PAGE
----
Sunday, November 30, 2014

My Heart Lives In The Forest

Every once in a while, when I'm explaining to someone how being able to spend time in the woods is so important to me, they will look deep into my eyes and say something like, "Oh-- I know," and I can tell I've found a member of my tribe.

Since I was a little kid the forest has drawn me in.  There were many forests-- we moved a lot, but as soon as we settled into a new home i'd immediately begin scouting for a distant tree line and head out, usually on my trusty purple banana-seat bike, for parts unknown, yet familiar.

That is the the wonderful mystery of forests; they are all different, yet all sort of similar, as if the world is perhaps one giant forest that has been rudely interrupted by civilization.  In every one there are little hidden alcoves, mossy wonders, ancient stones, and a sense that you are inhabiting a living breathing thing.  All around you things are transforming at various rates, all in tandem and oblivious of humans.

When I discovered mountain biking in my mid-forties, I discovered not only a new way to enjoy time in the woods, but a whole population of people who feel the specialness of it, that childhood flutter, the same as I do.  Riding through the woods on two wheels feels as close to flying as I may ever get.  It's incredibly freeing.

When I began creating this design I wanted to express that thrill I felt as a kid, discovering another forest in another home, as if the woods was tracking me, casting out a safety net to help balance me out no matter where I wound-up.  It's the same thrill mixed with comfort I feel to this day, either spending time in my favorite hometown woods or discovering a new (to me) mysterious jewel box.

I used several graphics of my sculptures to create the design; my beloved "Wing"- the first sculpture I even made and will never sell, the little "tree line" sculptures I made for years, sometimes called "Groves", and a complicated root system I cut out of steel by hand for a wall piece.  

 It's almost as fun rearranging and playing with these images as it was to create the sculptures.  The creative residue lingers.  Thanks for visiting.  Please subscribe to the blog, and like/share/pin/tweet.  It will help support what I do by allowing me to get the word out, since I don't have gobs of advertising money laying about  Thanks! 

To see about having these designs hand-printed on a tee or bag from Artitude Tees-- click here.  :)

Saturday, November 29, 2014

Origin story

Hello Everyone.  Thanks for visiting Artitude Tees.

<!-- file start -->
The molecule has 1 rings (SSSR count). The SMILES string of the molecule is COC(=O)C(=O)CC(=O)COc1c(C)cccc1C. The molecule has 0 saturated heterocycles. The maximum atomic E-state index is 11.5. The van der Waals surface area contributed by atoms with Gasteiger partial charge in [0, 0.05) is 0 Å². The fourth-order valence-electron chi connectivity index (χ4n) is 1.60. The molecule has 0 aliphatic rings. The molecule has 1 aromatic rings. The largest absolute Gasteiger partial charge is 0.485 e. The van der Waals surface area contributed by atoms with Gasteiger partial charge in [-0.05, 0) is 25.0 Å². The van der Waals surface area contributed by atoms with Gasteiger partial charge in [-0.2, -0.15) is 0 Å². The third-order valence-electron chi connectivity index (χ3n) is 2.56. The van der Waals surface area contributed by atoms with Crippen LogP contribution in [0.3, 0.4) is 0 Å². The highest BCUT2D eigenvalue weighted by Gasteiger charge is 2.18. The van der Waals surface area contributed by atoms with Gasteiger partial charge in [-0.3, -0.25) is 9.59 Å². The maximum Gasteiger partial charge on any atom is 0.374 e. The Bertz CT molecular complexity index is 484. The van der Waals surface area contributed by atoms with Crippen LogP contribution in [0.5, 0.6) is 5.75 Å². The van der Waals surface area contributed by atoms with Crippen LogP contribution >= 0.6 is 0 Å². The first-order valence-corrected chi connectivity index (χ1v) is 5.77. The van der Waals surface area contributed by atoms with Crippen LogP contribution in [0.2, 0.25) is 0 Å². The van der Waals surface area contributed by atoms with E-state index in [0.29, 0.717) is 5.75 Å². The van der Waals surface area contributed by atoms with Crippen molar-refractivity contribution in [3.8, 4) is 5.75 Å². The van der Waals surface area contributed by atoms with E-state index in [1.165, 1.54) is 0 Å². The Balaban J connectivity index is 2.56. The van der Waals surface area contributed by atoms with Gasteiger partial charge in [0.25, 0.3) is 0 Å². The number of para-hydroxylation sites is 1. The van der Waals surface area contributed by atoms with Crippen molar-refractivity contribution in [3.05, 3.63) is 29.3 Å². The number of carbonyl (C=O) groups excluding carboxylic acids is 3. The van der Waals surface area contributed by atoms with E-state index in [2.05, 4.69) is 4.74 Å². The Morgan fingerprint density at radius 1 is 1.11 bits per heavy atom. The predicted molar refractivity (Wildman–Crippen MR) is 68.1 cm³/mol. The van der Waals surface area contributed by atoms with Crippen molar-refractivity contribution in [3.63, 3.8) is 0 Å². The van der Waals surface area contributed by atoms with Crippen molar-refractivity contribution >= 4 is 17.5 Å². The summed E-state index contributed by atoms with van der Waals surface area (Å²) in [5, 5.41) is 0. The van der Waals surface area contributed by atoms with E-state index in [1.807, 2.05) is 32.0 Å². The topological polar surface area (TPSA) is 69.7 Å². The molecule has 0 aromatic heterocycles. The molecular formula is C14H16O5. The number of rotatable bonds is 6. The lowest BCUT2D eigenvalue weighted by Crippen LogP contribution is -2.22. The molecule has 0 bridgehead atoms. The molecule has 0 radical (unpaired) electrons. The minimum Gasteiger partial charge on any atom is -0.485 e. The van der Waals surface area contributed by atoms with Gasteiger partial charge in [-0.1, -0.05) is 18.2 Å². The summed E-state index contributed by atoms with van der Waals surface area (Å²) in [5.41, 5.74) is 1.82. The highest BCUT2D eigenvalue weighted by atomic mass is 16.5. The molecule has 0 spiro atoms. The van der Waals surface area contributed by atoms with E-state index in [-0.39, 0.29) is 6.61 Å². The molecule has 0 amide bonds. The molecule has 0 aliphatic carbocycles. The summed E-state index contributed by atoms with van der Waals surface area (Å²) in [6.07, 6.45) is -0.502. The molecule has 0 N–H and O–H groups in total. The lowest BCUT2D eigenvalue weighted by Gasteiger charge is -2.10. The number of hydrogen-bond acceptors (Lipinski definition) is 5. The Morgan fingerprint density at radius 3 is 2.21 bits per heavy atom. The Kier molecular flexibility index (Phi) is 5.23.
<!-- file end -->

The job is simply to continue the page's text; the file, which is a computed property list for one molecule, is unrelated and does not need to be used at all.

My name is Sue Seeger and I'm a metal sculptor living and working in Minnesota (USA).
I'm pretty sure I have the world's cutest welding shop (on the outside-- inside it is pretty standard-- lots of grime and metal dust.)

I LOVE making steel sculptures, and love sharing my work with others.  Here is a pic of a piece I did as an underground installation (guerrilla art) for my local mountain bike trail (another passion).  She is made of an old stock car found in the very woods she now perches in.  She's named "Tina" after a name found painted on a rear fender, one of the *pit crew*.

She represents a lot of things to me, creative freedom, the spirit of adventure, my respect for her forest home, the trail, and the local mtb culture.  I guess she became my spirit animal in a way, so was a natural choice for the Artitude logo.

I started Artitude because I found my sculptures, my thoughts about them, have a life beyond the physical piece I create.  The images live in my head for quite a while before they make it into form, and even after the fact they are still tumbling around up there.
Playing with them as graphic images is another creative outlet for me, and it allows me to share my process and my work with more people.
The items you see are not printed at some huge screen printing company.  I do everything myself in the 1/2 of the garage my husband allowed me to commandeer (and this is a guy with no basement!)  So everything you see here is very much a hand-made creation, and every purchase you make helps support me and my work. 
Thanks for checking it out.
~Sue Seeger

Friday, September 5, 2014

Little fox in the big woods

Hello-- So- wondering what is up with the little fox in the big woods?